For example, Jeff earns $20,000 per year. He elects to contribute $4,000 to his 401(k) plan, and his employer matches 25% or $1,000. His Social Security wages are $20,000, but his elective deferral contribution is still subject to FICA, and the additional amount contributed by the employer is not. The Social Security tax withheld from his pay is $1,240 ($20,000 x 6.2%).
If an individual earns more than the Social Security tax cap from more than one employer, he or she may actually pay more taxes than required. When an overpayment occurs, that amount is applied to the individual’s federal tax bill or is refunded. Each employer must still match the tax contribution, but they do not receive a refund even if they become aware of the overpayment.
Calculating FICA Taxes: An Example
An employee who makes $165,240 a year collects semi-monthly paychecks of $6,885 before taxes and any retirement-plan withholding. Though Medicare tax is due on the entire salary, only the first $137,700 is subject to the Social Security tax for 2020. Since $137,700 divided by $6,420 is 21.4, this threshold is reached after the 22nd paycheck.
For the first 20 pay periods, therefore, the total FICA tax withholding is equal to ($6,885 x 6.2%) + ($6,885 x 1.45%), or $526.70. Only the Medicare HI tax is applicable to the remaining four pay periods, so the withholding is reduced to $6,885 x 1.45%, or $99.83. In total, the employee pays $8,537.40 to Social Security and $2,395.98 to Medicare each year. Though it does not affect the employee's take-home pay, the employer must contribute the same amount to both programs.
As mentioned above, those who are self-employed are considered both the employer and the employee for tax purposes, meaning they are liable for both contributions. In the example above, a self-employed person with the same salary pays $17,074.80 to Social Security and $4,791.96 to Medicare.
Social Security Rates Over the Years
The Social Security tax began in 1937. At that time, the employee rate was 1%. It has steadily risen over the years, reaching 3% in 1960 and 5% in 1978. In 1990, the employee portion increased from 6.06 to 6.2% but has held steady ever since—with the exception of 2011 and 2012.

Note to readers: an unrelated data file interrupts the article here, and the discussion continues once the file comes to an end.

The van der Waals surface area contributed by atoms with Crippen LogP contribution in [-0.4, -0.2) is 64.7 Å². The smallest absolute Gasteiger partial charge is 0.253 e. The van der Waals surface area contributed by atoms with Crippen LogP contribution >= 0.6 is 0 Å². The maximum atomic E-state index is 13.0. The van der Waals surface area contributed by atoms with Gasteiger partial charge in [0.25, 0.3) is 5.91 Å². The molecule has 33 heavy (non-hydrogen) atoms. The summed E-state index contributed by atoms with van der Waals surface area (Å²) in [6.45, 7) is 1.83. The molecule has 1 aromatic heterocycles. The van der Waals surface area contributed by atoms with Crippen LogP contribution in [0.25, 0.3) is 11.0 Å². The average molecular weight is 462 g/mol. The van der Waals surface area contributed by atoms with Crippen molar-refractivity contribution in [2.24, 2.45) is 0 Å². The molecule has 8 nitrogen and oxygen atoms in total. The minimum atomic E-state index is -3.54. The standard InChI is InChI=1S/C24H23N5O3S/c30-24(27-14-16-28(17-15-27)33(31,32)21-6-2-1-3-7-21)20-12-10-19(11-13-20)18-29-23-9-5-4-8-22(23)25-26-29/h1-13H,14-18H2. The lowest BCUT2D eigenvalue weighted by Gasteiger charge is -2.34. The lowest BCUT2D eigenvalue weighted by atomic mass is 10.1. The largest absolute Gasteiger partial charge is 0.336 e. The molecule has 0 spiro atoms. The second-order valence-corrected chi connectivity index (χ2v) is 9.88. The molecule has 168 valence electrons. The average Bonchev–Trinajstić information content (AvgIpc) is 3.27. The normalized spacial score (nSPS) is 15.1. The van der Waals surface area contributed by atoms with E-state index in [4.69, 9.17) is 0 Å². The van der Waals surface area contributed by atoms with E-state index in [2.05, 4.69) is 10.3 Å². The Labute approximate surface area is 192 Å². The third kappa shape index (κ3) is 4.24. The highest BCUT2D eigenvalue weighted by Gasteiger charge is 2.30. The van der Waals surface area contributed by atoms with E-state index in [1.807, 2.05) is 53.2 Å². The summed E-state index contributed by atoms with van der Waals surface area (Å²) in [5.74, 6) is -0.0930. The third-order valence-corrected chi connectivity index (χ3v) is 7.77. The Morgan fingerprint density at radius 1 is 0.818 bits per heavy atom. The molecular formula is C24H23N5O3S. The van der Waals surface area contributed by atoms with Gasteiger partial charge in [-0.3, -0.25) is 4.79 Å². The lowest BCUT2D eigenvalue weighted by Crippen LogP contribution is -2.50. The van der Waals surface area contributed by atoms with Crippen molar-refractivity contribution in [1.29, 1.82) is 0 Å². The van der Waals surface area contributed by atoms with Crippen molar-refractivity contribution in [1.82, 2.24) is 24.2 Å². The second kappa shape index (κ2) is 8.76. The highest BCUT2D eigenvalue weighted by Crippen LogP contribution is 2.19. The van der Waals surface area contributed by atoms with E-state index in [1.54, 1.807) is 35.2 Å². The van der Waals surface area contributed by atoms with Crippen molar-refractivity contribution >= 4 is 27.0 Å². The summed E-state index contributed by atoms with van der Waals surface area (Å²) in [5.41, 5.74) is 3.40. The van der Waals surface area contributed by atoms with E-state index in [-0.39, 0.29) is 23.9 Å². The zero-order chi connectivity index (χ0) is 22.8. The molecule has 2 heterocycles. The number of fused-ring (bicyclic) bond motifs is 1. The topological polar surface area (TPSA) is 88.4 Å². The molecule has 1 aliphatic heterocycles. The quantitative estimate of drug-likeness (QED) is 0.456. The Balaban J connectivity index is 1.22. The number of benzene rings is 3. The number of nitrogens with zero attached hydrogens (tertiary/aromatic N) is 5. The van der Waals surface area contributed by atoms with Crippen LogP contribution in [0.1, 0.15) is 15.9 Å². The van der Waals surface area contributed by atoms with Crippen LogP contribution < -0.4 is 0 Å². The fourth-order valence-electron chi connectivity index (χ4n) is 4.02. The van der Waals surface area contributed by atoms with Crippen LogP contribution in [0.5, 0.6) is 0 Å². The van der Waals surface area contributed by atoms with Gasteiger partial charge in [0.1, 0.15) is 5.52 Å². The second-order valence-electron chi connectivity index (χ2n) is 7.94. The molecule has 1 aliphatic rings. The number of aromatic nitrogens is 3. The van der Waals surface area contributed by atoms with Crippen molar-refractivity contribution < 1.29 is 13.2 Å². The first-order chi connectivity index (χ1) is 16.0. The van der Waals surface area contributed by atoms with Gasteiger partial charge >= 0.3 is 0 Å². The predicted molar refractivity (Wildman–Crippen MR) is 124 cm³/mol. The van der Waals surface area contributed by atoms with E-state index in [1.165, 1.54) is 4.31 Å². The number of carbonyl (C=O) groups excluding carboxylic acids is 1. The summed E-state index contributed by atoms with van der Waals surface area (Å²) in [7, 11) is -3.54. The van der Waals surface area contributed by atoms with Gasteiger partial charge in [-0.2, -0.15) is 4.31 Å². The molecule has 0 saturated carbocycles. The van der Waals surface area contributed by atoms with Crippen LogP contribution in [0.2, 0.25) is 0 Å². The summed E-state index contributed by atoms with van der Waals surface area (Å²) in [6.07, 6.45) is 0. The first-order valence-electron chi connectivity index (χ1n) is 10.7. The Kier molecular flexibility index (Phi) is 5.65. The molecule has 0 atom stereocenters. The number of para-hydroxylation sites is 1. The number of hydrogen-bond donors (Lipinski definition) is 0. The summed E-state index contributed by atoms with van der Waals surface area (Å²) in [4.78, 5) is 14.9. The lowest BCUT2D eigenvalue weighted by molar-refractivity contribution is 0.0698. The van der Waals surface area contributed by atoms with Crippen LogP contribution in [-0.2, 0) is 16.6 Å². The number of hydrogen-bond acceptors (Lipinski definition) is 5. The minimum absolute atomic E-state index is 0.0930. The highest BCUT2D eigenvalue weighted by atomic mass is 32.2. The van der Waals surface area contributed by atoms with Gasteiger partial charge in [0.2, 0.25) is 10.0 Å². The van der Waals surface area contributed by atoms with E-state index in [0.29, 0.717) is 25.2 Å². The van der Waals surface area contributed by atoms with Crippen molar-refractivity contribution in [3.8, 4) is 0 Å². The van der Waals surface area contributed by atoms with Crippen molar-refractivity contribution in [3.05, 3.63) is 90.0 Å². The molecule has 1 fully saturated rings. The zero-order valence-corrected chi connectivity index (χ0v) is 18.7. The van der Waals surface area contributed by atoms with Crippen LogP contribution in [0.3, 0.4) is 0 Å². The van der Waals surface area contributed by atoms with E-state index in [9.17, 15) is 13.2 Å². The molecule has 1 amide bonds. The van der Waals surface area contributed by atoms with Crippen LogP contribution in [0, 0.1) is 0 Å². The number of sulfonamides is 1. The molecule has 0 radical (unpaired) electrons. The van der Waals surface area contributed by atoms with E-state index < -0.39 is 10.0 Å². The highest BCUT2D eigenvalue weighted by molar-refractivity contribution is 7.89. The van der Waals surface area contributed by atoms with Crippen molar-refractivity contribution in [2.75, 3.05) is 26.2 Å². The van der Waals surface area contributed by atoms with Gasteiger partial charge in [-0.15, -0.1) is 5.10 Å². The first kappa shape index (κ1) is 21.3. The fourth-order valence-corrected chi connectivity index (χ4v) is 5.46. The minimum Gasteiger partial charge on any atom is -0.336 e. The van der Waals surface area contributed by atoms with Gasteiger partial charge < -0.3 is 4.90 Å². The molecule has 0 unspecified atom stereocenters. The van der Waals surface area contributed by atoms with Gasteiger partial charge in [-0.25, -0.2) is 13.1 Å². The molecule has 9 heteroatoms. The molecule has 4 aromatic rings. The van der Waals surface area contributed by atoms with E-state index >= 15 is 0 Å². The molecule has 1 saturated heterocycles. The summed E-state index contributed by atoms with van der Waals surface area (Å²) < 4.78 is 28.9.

The Tax Relief, Unemployment Insurance Reauthorization, and Job Creation Act of 2010 reduced the contribution percentage to 4.2% for employees for those years; employers were still required to pay the full amount of their contributions.
The tax cap has existed since the inception of the program in 1937 and remained at $3,000 until the Social Security Amendments Act of 1950. It was then raised to $3,600 with expanded benefits and coverage. Additional increases in the tax cap in 1955, 1959, and 1965 were designed to address the difference in benefits between low-wage and high-wage earners.
The Social Security tax policy in the 1970s saw a number of proposed amendments and re-evaluations. The Nixon Administration was paramount in arguing that tax cap increases needed to correlate with changes in the national average wage index in order to address benefit levels for individuals in different tax brackets. The 1972 Social Security Amendments Act had to be revamped due to problems with the benefits formula that caused financing concerns. A 1977 amendment resolved the financial shortfall and established a tax cap increase structure that correlated with average wage increases.
In addition to keeping up with average wage increases, the Social Security tax cap has also been increased to improve financing within the system and to provide reasonable benefit amounts for those who earn higher-than-average wages.
In the 21st century, a common worry is that Social Security could become insolvent due to longer life expectancies and a shrinking worker-to-retiree ratio. Analysts sometimes suggest raising the Social Security tax as a way to keep the program adequately funded. Most politicians, however, hesitate to endorse this position on account of overwhelming public sentiment against it.
The number of American earners who exceeded the tax cap since 1983.
A Regressive Tax
Another common complaint with the Social Security tax is that it is regressive—that is, if a person makes less money, a higher percentage of their income goes to this tax. It is a regressive tax because it only applies to income up to a certain amount. Anyone who earns under $137,700 in 2020 has an effective Social Security tax rate of 6.2%. Someone who earns $1 million per year, by contrast, pays a much smaller percentage of their total income toward the Social Security tax.